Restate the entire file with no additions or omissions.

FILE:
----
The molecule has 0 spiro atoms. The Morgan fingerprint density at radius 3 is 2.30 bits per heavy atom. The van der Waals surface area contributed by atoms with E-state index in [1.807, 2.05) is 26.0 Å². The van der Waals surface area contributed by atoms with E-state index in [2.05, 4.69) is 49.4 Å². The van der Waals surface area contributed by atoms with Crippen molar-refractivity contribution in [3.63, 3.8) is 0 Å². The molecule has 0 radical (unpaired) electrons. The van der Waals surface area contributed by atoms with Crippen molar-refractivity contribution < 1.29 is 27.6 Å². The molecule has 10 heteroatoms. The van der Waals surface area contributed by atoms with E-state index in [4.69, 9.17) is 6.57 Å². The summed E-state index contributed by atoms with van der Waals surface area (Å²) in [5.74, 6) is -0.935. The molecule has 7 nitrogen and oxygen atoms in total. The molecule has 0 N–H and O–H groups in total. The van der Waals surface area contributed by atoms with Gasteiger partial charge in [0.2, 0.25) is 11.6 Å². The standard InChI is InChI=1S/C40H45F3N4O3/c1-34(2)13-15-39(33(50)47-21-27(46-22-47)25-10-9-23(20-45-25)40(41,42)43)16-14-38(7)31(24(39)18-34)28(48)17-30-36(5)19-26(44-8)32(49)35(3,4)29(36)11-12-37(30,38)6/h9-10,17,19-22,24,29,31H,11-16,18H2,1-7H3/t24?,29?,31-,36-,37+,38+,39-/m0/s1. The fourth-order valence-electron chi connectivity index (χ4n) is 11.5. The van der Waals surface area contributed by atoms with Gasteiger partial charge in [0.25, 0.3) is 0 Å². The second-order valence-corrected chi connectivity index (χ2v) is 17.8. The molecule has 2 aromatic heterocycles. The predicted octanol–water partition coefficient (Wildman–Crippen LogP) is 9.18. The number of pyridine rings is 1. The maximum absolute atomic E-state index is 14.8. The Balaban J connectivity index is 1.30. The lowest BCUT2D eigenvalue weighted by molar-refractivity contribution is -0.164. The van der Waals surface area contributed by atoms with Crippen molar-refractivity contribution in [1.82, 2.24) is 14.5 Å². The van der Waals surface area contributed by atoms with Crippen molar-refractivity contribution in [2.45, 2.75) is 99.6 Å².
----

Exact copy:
The molecule has 0 spiro atoms. The Morgan fingerprint density at radius 3 is 2.30 bits per heavy atom. The van der Waals surface area contributed by atoms with E-state index in [1.807, 2.05) is 26.0 Å². The van der Waals surface area contributed by atoms with E-state index in [2.05, 4.69) is 49.4 Å². The van der Waals surface area contributed by atoms with Crippen molar-refractivity contribution in [3.63, 3.8) is 0 Å². The molecule has 0 radical (unpaired) electrons. The van der Waals surface area contributed by atoms with Crippen molar-refractivity contribution < 1.29 is 27.6 Å². The molecule has 10 heteroatoms. The van der Waals surface area contributed by atoms with E-state index in [4.69, 9.17) is 6.57 Å². The summed E-state index contributed by atoms with van der Waals surface area (Å²) in [5.74, 6) is -0.935. The molecule has 7 nitrogen and oxygen atoms in total. The molecule has 0 N–H and O–H groups in total. The van der Waals surface area contributed by atoms with Gasteiger partial charge in [0.2, 0.25) is 11.6 Å². The standard InChI is InChI=1S/C40H45F3N4O3/c1-34(2)13-15-39(33(50)47-21-27(46-22-47)25-10-9-23(20-45-25)40(41,42)43)16-14-38(7)31(24(39)18-34)28(48)17-30-36(5)19-26(44-8)32(49)35(3,4)29(36)11-12-37(30,38)6/h9-10,17,19-22,24,29,31H,11-16,18H2,1-7H3/t24?,29?,31-,36-,37+,38+,39-/m0/s1. The fourth-order valence-electron chi connectivity index (χ4n) is 11.5. The van der Waals surface area contributed by atoms with Gasteiger partial charge in [0.25, 0.3) is 0 Å². The second-order valence-corrected chi connectivity index (χ2v) is 17.8. The molecule has 2 aromatic heterocycles. The predicted octanol–water partition coefficient (Wildman–Crippen LogP) is 9.18. The number of pyridine rings is 1. The maximum absolute atomic E-state index is 14.8. The Balaban J connectivity index is 1.30. The lowest BCUT2D eigenvalue weighted by molar-refractivity contribution is -0.164. The van der Waals surface area contributed by atoms with Crippen molar-refractivity contribution in [1.82, 2.24) is 14.5 Å². The van der Waals surface area contributed by atoms with Crippen molar-refractivity contribution in [2.45, 2.75) is 99.6 Å².